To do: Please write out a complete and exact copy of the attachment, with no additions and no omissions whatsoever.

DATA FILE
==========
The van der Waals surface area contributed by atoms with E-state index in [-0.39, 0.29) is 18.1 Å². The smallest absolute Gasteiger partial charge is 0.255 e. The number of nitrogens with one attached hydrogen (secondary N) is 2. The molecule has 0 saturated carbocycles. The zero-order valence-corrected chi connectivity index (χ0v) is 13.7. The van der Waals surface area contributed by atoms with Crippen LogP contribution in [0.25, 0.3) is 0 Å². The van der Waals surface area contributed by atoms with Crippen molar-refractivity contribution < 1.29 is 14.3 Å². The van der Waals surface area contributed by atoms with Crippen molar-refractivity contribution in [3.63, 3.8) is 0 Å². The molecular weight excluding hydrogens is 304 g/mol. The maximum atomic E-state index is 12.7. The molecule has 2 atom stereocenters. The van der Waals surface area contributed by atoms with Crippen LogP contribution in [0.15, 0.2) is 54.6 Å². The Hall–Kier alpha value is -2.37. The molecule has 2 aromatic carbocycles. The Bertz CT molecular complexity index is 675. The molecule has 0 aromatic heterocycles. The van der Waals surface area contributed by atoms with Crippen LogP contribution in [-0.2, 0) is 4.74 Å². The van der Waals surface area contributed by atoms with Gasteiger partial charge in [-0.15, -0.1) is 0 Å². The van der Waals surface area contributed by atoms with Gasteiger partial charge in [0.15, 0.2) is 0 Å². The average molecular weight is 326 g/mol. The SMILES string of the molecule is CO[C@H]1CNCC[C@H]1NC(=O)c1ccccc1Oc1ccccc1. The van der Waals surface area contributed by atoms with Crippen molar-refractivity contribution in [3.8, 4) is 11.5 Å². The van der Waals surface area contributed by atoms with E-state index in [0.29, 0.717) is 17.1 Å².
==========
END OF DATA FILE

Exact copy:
The van der Waals surface area contributed by atoms with E-state index in [-0.39, 0.29) is 18.1 Å². The smallest absolute Gasteiger partial charge is 0.255 e. The number of nitrogens with one attached hydrogen (secondary N) is 2. The molecule has 0 saturated carbocycles. The zero-order valence-corrected chi connectivity index (χ0v) is 13.7. The van der Waals surface area contributed by atoms with Crippen LogP contribution in [0.25, 0.3) is 0 Å². The van der Waals surface area contributed by atoms with Crippen molar-refractivity contribution < 1.29 is 14.3 Å². The van der Waals surface area contributed by atoms with Crippen molar-refractivity contribution in [3.63, 3.8) is 0 Å². The molecular weight excluding hydrogens is 304 g/mol. The maximum atomic E-state index is 12.7. The molecule has 2 atom stereocenters. The van der Waals surface area contributed by atoms with Crippen LogP contribution in [0.15, 0.2) is 54.6 Å². The Hall–Kier alpha value is -2.37. The molecule has 2 aromatic carbocycles. The Bertz CT molecular complexity index is 675. The molecule has 0 aromatic heterocycles. The van der Waals surface area contributed by atoms with Crippen LogP contribution in [-0.2, 0) is 4.74 Å². The van der Waals surface area contributed by atoms with Gasteiger partial charge in [-0.15, -0.1) is 0 Å². The van der Waals surface area contributed by atoms with Gasteiger partial charge in [0.15, 0.2) is 0 Å². The average molecular weight is 326 g/mol. The SMILES string of the molecule is CO[C@H]1CNCC[C@H]1NC(=O)c1ccccc1Oc1ccccc1. The van der Waals surface area contributed by atoms with Crippen molar-refractivity contribution in [3.8, 4) is 11.5 Å². The van der Waals surface area contributed by atoms with E-state index in [0.29, 0.717) is 17.1 Å².